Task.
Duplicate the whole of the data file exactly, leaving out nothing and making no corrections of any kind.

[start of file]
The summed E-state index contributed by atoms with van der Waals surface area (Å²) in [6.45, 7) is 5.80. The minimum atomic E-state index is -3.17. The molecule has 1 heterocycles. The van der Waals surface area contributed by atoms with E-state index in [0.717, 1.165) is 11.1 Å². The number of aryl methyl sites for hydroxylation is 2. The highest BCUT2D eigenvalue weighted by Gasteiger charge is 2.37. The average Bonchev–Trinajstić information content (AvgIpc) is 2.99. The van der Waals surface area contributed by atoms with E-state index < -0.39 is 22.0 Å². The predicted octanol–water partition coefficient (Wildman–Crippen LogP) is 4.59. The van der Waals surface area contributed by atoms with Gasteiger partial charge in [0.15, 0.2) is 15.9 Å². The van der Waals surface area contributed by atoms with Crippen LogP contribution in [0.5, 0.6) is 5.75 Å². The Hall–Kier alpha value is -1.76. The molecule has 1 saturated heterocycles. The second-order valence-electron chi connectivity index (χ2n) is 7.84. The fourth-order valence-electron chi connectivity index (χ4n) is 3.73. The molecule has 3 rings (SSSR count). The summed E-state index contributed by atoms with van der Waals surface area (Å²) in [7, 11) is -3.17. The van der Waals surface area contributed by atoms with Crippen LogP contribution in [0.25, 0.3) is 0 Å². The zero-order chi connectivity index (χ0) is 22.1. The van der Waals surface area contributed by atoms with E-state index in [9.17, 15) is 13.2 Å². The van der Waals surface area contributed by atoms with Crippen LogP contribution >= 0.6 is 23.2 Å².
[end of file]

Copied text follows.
The summed E-state index contributed by atoms with van der Waals surface area (Å²) in [6.45, 7) is 5.80. The minimum atomic E-state index is -3.17. The molecule has 1 heterocycles. The van der Waals surface area contributed by atoms with E-state index in [0.717, 1.165) is 11.1 Å². The number of aryl methyl sites for hydroxylation is 2. The highest BCUT2D eigenvalue weighted by Gasteiger charge is 2.37. The average Bonchev–Trinajstić information content (AvgIpc) is 2.99. The van der Waals surface area contributed by atoms with E-state index < -0.39 is 22.0 Å². The predicted octanol–water partition coefficient (Wildman–Crippen LogP) is 4.59. The van der Waals surface area contributed by atoms with Gasteiger partial charge in [0.15, 0.2) is 15.9 Å². The van der Waals surface area contributed by atoms with Crippen LogP contribution in [0.5, 0.6) is 5.75 Å². The Hall–Kier alpha value is -1.76. The molecule has 1 saturated heterocycles. The second-order valence-electron chi connectivity index (χ2n) is 7.84. The fourth-order valence-electron chi connectivity index (χ4n) is 3.73. The molecule has 3 rings (SSSR count). The summed E-state index contributed by atoms with van der Waals surface area (Å²) in [7, 11) is -3.17. The van der Waals surface area contributed by atoms with Crippen LogP contribution in [0.25, 0.3) is 0 Å². The zero-order chi connectivity index (χ0) is 22.1. The van der Waals surface area contributed by atoms with E-state index in [9.17, 15) is 13.2 Å². The van der Waals surface area contributed by atoms with Crippen LogP contribution >= 0.6 is 23.2 Å².